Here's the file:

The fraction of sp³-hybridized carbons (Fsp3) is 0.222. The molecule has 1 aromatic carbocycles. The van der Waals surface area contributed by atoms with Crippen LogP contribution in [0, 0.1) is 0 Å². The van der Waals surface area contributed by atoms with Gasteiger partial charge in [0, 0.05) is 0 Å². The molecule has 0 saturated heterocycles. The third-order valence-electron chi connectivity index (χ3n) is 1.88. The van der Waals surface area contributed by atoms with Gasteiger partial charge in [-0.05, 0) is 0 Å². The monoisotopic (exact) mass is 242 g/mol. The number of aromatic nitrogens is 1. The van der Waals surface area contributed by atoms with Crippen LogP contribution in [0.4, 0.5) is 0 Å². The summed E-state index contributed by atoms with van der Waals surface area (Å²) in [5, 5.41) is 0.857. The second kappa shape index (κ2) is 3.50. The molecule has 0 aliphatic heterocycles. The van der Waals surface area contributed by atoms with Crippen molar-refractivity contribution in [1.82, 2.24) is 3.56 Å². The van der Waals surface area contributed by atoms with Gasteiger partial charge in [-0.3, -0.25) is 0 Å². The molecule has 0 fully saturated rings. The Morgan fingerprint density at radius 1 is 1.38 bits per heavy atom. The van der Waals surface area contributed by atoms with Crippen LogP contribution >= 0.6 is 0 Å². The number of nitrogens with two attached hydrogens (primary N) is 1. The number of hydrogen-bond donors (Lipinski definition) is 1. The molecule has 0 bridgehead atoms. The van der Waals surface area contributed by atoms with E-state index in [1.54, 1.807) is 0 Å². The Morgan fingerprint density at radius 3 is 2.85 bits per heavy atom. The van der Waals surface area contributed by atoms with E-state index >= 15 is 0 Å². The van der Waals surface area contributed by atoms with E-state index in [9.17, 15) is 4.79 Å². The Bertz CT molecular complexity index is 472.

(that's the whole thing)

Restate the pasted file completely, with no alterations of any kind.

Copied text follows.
The fraction of sp³-hybridized carbons (Fsp3) is 0.222. The molecule has 1 aromatic carbocycles. The van der Waals surface area contributed by atoms with Crippen LogP contribution in [0, 0.1) is 0 Å². The van der Waals surface area contributed by atoms with Gasteiger partial charge in [0, 0.05) is 0 Å². The molecule has 0 saturated heterocycles. The third-order valence-electron chi connectivity index (χ3n) is 1.88. The van der Waals surface area contributed by atoms with Gasteiger partial charge in [-0.05, 0) is 0 Å². The monoisotopic (exact) mass is 242 g/mol. The number of aromatic nitrogens is 1. The van der Waals surface area contributed by atoms with Crippen LogP contribution in [0.4, 0.5) is 0 Å². The summed E-state index contributed by atoms with van der Waals surface area (Å²) in [5, 5.41) is 0.857. The second kappa shape index (κ2) is 3.50. The molecule has 0 aliphatic heterocycles. The van der Waals surface area contributed by atoms with Crippen molar-refractivity contribution in [1.82, 2.24) is 3.56 Å². The van der Waals surface area contributed by atoms with Gasteiger partial charge in [-0.3, -0.25) is 0 Å². The molecule has 0 fully saturated rings. The Morgan fingerprint density at radius 1 is 1.38 bits per heavy atom. The van der Waals surface area contributed by atoms with Crippen LogP contribution >= 0.6 is 0 Å². The number of nitrogens with two attached hydrogens (primary N) is 1. The number of hydrogen-bond donors (Lipinski definition) is 1. The molecule has 0 bridgehead atoms. The van der Waals surface area contributed by atoms with E-state index in [1.54, 1.807) is 0 Å². The Morgan fingerprint density at radius 3 is 2.85 bits per heavy atom. The van der Waals surface area contributed by atoms with E-state index >= 15 is 0 Å². The van der Waals surface area contributed by atoms with E-state index in [9.17, 15) is 4.79 Å². The Bertz CT molecular complexity index is 472.